Sporting: The team has entered two Impreza WRC2001s for Monte Carlo, to be driven by new signing Tommi Mäkinen and young Norwegian Petter Solberg. Subaru Team Director David Lapworth confirmed at the team's press launch yesterday afternoon that three Imprezas will be seen on selected rallies this year, but only when necessary. The team has renewed its sponsorship deal with British American Tobacco's 555 brand.
Quotes: Tommi Mäkinen said: "The Impreza is a completely different car to drive than the Lancer. The biggest thing I've noticed so far is the braking - I had to adjust my driving style because I can brake much later into the corners with the Impreza. As for Monte Carlo, I've already won this rally three years in a row, which is quite a good record. But I'd still like to make it four!"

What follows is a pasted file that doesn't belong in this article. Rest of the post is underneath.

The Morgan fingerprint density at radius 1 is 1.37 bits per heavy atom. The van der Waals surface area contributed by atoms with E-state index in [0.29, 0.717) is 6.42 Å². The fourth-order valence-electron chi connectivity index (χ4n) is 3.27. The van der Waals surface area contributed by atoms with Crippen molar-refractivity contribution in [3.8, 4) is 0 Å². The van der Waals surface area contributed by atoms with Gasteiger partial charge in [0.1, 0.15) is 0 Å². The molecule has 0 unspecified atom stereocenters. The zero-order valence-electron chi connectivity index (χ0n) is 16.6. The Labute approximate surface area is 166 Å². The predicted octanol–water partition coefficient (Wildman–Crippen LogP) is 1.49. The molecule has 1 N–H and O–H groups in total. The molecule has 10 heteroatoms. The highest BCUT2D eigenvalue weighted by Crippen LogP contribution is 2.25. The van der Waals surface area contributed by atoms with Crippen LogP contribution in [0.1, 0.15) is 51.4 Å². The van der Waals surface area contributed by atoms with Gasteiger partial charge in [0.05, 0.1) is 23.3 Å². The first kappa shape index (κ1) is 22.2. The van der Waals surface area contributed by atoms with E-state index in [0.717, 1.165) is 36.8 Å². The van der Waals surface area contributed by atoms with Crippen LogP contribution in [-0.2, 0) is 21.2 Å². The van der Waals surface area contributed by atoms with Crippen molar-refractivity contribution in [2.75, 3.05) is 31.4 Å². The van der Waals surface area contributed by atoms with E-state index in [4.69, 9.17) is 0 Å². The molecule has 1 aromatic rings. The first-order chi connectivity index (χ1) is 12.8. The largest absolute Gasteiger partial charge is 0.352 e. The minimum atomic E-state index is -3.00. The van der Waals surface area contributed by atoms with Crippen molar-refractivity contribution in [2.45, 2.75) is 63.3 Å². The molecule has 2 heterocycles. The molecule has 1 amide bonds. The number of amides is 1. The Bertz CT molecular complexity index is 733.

Petter Solberg said: "I feel optimistic for Monte Carlo and the season ahead. We've tested quite a lot for this rally and tried some new stuff with suspension and differentials. I think we've made a big step forward on tarmac. Tommi has done some interesting things to the car already that have made quite a good effect."
Technical: All three Octavia WRCs will use a Lehmann-tuned engine that was tried for the first time by Armin Schwarz on last year's Rally of Great Britain. Skoda has confirmed that it intends to launch a new evolution of the Octavia WRC in April.
Sporting: Skoda has entered three Octavia WRCs on this event - for new regular drivers Kenneth Eriksson and Toni Gardemeister, and young Czech driver Roman Kresta. Eriksson has changed his co-driver for the 2002 season - he's now navigated by Tina Thorner.